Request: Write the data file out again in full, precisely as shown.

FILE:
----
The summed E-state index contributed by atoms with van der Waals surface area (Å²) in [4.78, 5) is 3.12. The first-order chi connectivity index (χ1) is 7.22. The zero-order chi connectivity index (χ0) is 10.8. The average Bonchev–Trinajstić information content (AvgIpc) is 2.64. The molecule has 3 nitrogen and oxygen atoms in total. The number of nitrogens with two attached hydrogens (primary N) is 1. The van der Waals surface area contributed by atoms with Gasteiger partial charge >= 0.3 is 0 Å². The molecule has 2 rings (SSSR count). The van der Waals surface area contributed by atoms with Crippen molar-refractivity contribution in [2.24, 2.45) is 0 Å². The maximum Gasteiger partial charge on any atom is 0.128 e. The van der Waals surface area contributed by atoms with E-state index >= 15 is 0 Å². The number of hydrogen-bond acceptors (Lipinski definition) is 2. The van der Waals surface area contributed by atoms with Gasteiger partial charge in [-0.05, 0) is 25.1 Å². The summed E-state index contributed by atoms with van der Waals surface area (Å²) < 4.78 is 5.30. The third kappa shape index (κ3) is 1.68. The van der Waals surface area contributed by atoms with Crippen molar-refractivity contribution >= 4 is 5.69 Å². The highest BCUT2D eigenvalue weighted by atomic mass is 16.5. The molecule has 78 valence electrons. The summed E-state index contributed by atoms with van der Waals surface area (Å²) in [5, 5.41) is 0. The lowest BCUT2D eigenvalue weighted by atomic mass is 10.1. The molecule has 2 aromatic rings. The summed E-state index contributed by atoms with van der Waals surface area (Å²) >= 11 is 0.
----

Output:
The summed E-state index contributed by atoms with van der Waals surface area (Å²) in [4.78, 5) is 3.12. The first-order chi connectivity index (χ1) is 7.22. The zero-order chi connectivity index (χ0) is 10.8. The average Bonchev–Trinajstić information content (AvgIpc) is 2.64. The molecule has 3 nitrogen and oxygen atoms in total. The number of nitrogens with two attached hydrogens (primary N) is 1. The van der Waals surface area contributed by atoms with Gasteiger partial charge >= 0.3 is 0 Å². The molecule has 2 rings (SSSR count). The van der Waals surface area contributed by atoms with Crippen molar-refractivity contribution in [2.24, 2.45) is 0 Å². The maximum Gasteiger partial charge on any atom is 0.128 e. The van der Waals surface area contributed by atoms with E-state index >= 15 is 0 Å². The number of hydrogen-bond acceptors (Lipinski definition) is 2. The van der Waals surface area contributed by atoms with Gasteiger partial charge in [-0.05, 0) is 25.1 Å². The summed E-state index contributed by atoms with van der Waals surface area (Å²) < 4.78 is 5.30. The third kappa shape index (κ3) is 1.68. The van der Waals surface area contributed by atoms with Crippen molar-refractivity contribution >= 4 is 5.69 Å². The highest BCUT2D eigenvalue weighted by atomic mass is 16.5. The molecule has 78 valence electrons. The summed E-state index contributed by atoms with van der Waals surface area (Å²) in [5, 5.41) is 0. The lowest BCUT2D eigenvalue weighted by atomic mass is 10.1. The molecule has 2 aromatic rings. The summed E-state index contributed by atoms with van der Waals surface area (Å²) >= 11 is 0.